love your city.

Has it really been two weeks since my last post? Whoops…

If I were to update you on all my goings-on, we’d be here for far too long.  I went to a friend’s photography show at SALT Gallery, celebrated Easter Sunday with a sunrise service in Central Park, went to a NEEDTOBREATHE concert, spent time with friends old and new, went to the Lausanne 12 Cities, 12 Conversations NYC gathering, reunited with some friends from my Venice trip in 2007 and, as usual, cooked and baked up a storm.

I really, really love spring in New York City.  Everything just starts to look alive again.  Everyone is outside, walking in the park or sitting at outside cafe tables.  The park looks absolutely beautiful.  I could wander around for hours on end with no destination.  That actually tends to happen quite a bit!

I could say it a million times but I really just love this city.  I know most of you remember 16-year-old Brittany who couldn’t wait to move to New York.  Sometimes I look back on that and it hits me how cool it is that I’m really here.  As much as I’ve always loved it, God has really given me a heart to see this city reached with His love.  For all the cool, trendy, exciting things happening in New York, it’s still a really dark and hurting city.  Tim Keller (pastor of Redeemer Presbyterian Church here in NYC) said something interesting at the Lausanne event last week: everything, both great and dark, is magnified in a major city.  The good stuff is really, really good.  The bad is really, really bad.  I’d even say that things that appear “good” can have a dark side.  For instance, success and money drive so many people here.  In the world’s eyes that ambition and drive is good, but at the end of the day there are a lot of really successful and rich people who are totally hopeless and empty.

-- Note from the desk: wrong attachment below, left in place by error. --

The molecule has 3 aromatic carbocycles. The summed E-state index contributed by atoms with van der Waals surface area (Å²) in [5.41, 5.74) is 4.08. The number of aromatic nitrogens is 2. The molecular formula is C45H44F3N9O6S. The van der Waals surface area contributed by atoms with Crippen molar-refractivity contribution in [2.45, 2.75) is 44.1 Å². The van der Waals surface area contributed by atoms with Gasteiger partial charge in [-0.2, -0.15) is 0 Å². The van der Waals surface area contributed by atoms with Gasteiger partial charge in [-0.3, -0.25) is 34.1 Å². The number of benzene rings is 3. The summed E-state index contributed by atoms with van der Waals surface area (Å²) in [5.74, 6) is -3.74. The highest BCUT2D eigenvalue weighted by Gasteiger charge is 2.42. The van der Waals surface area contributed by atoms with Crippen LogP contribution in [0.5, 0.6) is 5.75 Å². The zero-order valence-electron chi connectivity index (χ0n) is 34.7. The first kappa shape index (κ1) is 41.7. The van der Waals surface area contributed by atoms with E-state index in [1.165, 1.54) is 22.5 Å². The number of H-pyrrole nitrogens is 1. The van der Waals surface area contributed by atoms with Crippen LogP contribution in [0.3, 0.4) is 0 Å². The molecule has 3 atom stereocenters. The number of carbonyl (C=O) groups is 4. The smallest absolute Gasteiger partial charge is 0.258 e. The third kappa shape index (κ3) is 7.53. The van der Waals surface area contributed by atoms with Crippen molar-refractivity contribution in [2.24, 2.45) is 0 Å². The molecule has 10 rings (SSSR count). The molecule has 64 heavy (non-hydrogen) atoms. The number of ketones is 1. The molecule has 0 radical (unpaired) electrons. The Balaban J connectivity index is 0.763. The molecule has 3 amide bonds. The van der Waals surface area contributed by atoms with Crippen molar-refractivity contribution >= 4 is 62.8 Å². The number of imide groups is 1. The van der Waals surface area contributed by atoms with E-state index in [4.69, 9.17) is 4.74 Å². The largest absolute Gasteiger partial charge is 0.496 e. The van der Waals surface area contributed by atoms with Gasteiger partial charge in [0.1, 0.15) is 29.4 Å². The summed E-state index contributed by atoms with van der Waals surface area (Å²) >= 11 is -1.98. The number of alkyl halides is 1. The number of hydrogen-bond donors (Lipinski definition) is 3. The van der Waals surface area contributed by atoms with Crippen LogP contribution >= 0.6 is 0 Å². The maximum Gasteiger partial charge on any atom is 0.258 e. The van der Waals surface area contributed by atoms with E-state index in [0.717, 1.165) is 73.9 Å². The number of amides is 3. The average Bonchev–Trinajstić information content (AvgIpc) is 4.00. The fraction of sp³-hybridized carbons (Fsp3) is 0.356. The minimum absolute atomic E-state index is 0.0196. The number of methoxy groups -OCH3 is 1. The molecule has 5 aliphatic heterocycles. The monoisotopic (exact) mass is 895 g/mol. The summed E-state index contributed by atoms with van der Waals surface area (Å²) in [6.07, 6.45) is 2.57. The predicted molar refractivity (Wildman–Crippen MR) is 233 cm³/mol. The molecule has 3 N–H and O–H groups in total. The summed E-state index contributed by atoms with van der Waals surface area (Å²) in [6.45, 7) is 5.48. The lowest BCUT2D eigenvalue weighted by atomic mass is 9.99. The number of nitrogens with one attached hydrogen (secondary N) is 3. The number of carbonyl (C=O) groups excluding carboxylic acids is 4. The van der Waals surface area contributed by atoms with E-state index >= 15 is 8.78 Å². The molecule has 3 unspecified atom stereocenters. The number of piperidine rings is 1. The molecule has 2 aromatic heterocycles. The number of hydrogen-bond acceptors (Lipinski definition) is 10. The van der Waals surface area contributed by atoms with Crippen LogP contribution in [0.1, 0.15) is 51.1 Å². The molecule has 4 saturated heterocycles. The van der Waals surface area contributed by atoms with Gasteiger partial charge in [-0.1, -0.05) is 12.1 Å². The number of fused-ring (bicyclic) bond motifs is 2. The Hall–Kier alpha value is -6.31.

I feel like I always go back to Ethiopia when I think about that stuff.  I just think about the people there who, by our standards, had nothing and should have been hopeless and miserable.  But they weren’t. They were kind and joyful and selfless.  And then you have New York (and probably most major cities), where we’re filthy rich in comparison to most of the world. We have more than we could ever really need and we’re empty and selfish and discontent.

New York City is full of people who desire more and who aren’t content with where they are, what they’re doing and what they have.  I am so thankful for the hope that I have in Jesus, because without it, this city would probably chew me up and spit me out.  I’m thankful for the family I have in Christ and for the opportunity to reach this city with His love alongside them.  I love the tagline for Redeemer’s City to City website, and feel that it sums everything up pretty perfectly:

LOVE YOUR CITY TO LIFE.

“And seek the peace of the city where I have caused you to be carried away captive, and pray to the LORD for it; for in its peace you will have peace.”
Jeremiah 29:7

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